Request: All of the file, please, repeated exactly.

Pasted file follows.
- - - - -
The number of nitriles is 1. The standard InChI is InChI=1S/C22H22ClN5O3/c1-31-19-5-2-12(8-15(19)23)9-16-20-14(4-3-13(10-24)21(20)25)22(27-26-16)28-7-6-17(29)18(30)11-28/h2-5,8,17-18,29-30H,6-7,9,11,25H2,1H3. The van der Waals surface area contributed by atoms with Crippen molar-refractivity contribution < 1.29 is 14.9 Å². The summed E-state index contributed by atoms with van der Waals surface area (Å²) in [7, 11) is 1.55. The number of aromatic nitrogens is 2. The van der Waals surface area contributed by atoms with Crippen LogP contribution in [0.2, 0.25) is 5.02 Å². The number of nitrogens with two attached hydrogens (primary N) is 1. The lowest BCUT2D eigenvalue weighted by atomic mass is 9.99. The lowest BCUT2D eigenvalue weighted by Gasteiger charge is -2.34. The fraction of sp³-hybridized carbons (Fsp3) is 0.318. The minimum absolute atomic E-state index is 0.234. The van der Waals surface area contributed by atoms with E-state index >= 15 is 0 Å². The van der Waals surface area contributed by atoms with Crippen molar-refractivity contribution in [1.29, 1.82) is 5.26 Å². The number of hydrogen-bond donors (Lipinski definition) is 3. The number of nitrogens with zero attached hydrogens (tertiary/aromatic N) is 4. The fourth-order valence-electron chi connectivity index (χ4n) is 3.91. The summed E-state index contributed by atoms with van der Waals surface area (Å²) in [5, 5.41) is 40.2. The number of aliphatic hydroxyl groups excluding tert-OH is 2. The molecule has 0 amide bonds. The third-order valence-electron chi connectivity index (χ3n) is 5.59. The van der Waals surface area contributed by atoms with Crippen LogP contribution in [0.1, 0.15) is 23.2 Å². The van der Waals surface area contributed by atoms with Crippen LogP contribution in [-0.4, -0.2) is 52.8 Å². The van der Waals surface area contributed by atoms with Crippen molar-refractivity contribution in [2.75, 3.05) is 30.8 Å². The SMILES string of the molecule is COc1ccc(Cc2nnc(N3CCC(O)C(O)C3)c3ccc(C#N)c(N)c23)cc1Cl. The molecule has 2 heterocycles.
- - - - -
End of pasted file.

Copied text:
The number of nitriles is 1. The standard InChI is InChI=1S/C22H22ClN5O3/c1-31-19-5-2-12(8-15(19)23)9-16-20-14(4-3-13(10-24)21(20)25)22(27-26-16)28-7-6-17(29)18(30)11-28/h2-5,8,17-18,29-30H,6-7,9,11,25H2,1H3. The van der Waals surface area contributed by atoms with Crippen molar-refractivity contribution < 1.29 is 14.9 Å². The summed E-state index contributed by atoms with van der Waals surface area (Å²) in [7, 11) is 1.55. The number of aromatic nitrogens is 2. The van der Waals surface area contributed by atoms with Crippen LogP contribution in [0.2, 0.25) is 5.02 Å². The number of nitrogens with two attached hydrogens (primary N) is 1. The lowest BCUT2D eigenvalue weighted by atomic mass is 9.99. The lowest BCUT2D eigenvalue weighted by Gasteiger charge is -2.34. The fraction of sp³-hybridized carbons (Fsp3) is 0.318. The minimum absolute atomic E-state index is 0.234. The van der Waals surface area contributed by atoms with E-state index >= 15 is 0 Å². The van der Waals surface area contributed by atoms with Crippen molar-refractivity contribution in [1.29, 1.82) is 5.26 Å². The number of hydrogen-bond donors (Lipinski definition) is 3. The number of nitrogens with zero attached hydrogens (tertiary/aromatic N) is 4. The fourth-order valence-electron chi connectivity index (χ4n) is 3.91. The summed E-state index contributed by atoms with van der Waals surface area (Å²) in [5, 5.41) is 40.2. The number of aliphatic hydroxyl groups excluding tert-OH is 2. The molecule has 0 amide bonds. The third-order valence-electron chi connectivity index (χ3n) is 5.59. The van der Waals surface area contributed by atoms with Crippen LogP contribution in [0.1, 0.15) is 23.2 Å². The van der Waals surface area contributed by atoms with Crippen LogP contribution in [-0.4, -0.2) is 52.8 Å². The van der Waals surface area contributed by atoms with Crippen molar-refractivity contribution in [2.75, 3.05) is 30.8 Å². The SMILES string of the molecule is COc1ccc(Cc2nnc(N3CCC(O)C(O)C3)c3ccc(C#N)c(N)c23)cc1Cl. The molecule has 2 heterocycles.